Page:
This was my favourite novella of the series. C really starts to grow, and to realize that maybe the abusive mentor who left her bloody and bruised does not actually have her best interests at heart. Her friendship with fellow trainee Ansel brings out a fun side in her, and her fixation with her looks was used more sparingly, usually for laughs.
A minor gripe would be that the “twist” at the end was fairly obvious, but it still had good emotional impact. Also, C is fairly preoccupied with thoughts of Sam – which is somewhat understandable considering she has no idea what kind of punishment he suffered – but it’s still strange considering the last time they were together, she hated his guts. Granted, I understand that the whole “I hate you no wait now I love you” thing is a common plot device, but it still felt a bit unearned and rushed. Maybe it’s just because these stories are only novella length, so there’s less of a chance for the feelings to grow. Finally, this novella seemed to have some weird similarities to Game of Thrones: young girl going to train with super assassins who have a catchy name, she has to prove she’s worthy before she can be trained, and a character hell-bent on revenge whose father was killed by the evil king and whose family crest is a wolf. It wasn’t a total rip-off or anything, just some minor things that really jumped out at me. But regardless, as I said, this was my favourite of all the novellas, and I hope that C gets to use her badass new skills soon.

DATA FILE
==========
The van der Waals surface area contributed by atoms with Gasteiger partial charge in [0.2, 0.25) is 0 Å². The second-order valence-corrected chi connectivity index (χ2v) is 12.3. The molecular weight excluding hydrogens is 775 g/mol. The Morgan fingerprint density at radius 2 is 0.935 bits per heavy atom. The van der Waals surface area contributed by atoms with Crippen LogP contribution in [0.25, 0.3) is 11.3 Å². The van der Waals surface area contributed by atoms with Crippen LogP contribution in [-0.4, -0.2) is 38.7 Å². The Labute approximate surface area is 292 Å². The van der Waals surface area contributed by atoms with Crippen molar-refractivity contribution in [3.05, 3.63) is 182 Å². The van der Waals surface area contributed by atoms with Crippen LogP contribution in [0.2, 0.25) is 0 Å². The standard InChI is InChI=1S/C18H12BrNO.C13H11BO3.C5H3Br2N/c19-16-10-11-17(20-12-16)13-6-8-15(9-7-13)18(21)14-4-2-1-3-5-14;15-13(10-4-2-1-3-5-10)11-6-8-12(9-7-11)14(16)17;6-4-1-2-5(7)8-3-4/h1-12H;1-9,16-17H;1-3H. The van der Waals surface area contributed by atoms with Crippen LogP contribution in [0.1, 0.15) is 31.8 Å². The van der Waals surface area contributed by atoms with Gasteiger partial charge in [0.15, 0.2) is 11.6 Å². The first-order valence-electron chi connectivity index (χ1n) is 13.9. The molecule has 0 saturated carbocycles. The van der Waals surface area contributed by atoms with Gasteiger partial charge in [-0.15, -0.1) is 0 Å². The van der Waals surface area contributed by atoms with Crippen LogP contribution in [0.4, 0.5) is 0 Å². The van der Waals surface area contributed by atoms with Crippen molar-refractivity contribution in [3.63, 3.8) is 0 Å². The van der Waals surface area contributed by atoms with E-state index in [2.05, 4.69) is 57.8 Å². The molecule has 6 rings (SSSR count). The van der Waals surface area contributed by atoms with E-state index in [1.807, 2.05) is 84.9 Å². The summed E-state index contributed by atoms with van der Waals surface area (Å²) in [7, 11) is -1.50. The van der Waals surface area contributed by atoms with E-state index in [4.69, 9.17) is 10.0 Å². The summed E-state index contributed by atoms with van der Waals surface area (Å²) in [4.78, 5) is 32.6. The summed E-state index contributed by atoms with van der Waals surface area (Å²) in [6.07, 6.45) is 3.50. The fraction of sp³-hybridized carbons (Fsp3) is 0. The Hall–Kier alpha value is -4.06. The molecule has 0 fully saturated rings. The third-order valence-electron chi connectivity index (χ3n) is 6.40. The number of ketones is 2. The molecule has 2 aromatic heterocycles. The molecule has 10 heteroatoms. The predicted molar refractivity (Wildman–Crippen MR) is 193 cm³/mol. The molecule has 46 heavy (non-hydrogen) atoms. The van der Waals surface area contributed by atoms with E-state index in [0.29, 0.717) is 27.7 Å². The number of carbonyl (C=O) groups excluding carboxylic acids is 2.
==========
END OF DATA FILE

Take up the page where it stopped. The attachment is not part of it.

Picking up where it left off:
The Assassin and the Underworld
Alas, this novella is not about C battling Hades, Pluto, and Anubis simultaneously while riding Cerberus and wearing Ammit as a hat. Wasted opportunity if you ask me. The disappointment starts when C returns to Rifthold, walks right in to Arobynn’s office, and doesn’t immediately tell him to go fuck himself. Abusive boss apologizes, starts showering her with expensive gifts, and offers her a big deal contract: killing an envoy from the Queen of Melisande who is looking to expand slave-trading. C also reunites with Sam, and many incredibly fraught arguments follow. The entirety of this story is basically C and Sam’s relationship, planning the hit together, and Arobynn’s attempts to get back in C’s good graces.